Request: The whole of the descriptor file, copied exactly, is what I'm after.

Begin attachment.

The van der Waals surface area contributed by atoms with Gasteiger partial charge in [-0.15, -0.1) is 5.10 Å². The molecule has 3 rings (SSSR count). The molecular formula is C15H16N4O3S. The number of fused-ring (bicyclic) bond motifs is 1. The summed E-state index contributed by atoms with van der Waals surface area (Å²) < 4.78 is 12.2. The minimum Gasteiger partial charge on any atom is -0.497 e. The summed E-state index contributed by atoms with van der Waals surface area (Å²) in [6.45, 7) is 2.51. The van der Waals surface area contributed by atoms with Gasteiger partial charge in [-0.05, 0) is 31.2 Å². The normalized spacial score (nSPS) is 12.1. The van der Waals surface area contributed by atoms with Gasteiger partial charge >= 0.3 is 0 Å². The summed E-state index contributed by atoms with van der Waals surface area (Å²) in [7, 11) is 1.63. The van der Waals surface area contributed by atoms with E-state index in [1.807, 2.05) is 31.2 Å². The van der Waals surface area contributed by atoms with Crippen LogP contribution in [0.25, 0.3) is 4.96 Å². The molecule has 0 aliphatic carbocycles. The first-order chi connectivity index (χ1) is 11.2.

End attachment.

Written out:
The van der Waals surface area contributed by atoms with Gasteiger partial charge in [-0.15, -0.1) is 5.10 Å². The molecule has 3 rings (SSSR count). The molecular formula is C15H16N4O3S. The number of fused-ring (bicyclic) bond motifs is 1. The summed E-state index contributed by atoms with van der Waals surface area (Å²) < 4.78 is 12.2. The minimum Gasteiger partial charge on any atom is -0.497 e. The summed E-state index contributed by atoms with van der Waals surface area (Å²) in [6.45, 7) is 2.51. The van der Waals surface area contributed by atoms with Gasteiger partial charge in [-0.05, 0) is 31.2 Å². The normalized spacial score (nSPS) is 12.1. The van der Waals surface area contributed by atoms with Gasteiger partial charge >= 0.3 is 0 Å². The summed E-state index contributed by atoms with van der Waals surface area (Å²) in [7, 11) is 1.63. The van der Waals surface area contributed by atoms with E-state index in [1.807, 2.05) is 31.2 Å². The van der Waals surface area contributed by atoms with Crippen LogP contribution in [0.25, 0.3) is 4.96 Å². The molecule has 0 aliphatic carbocycles. The first-order chi connectivity index (χ1) is 11.2.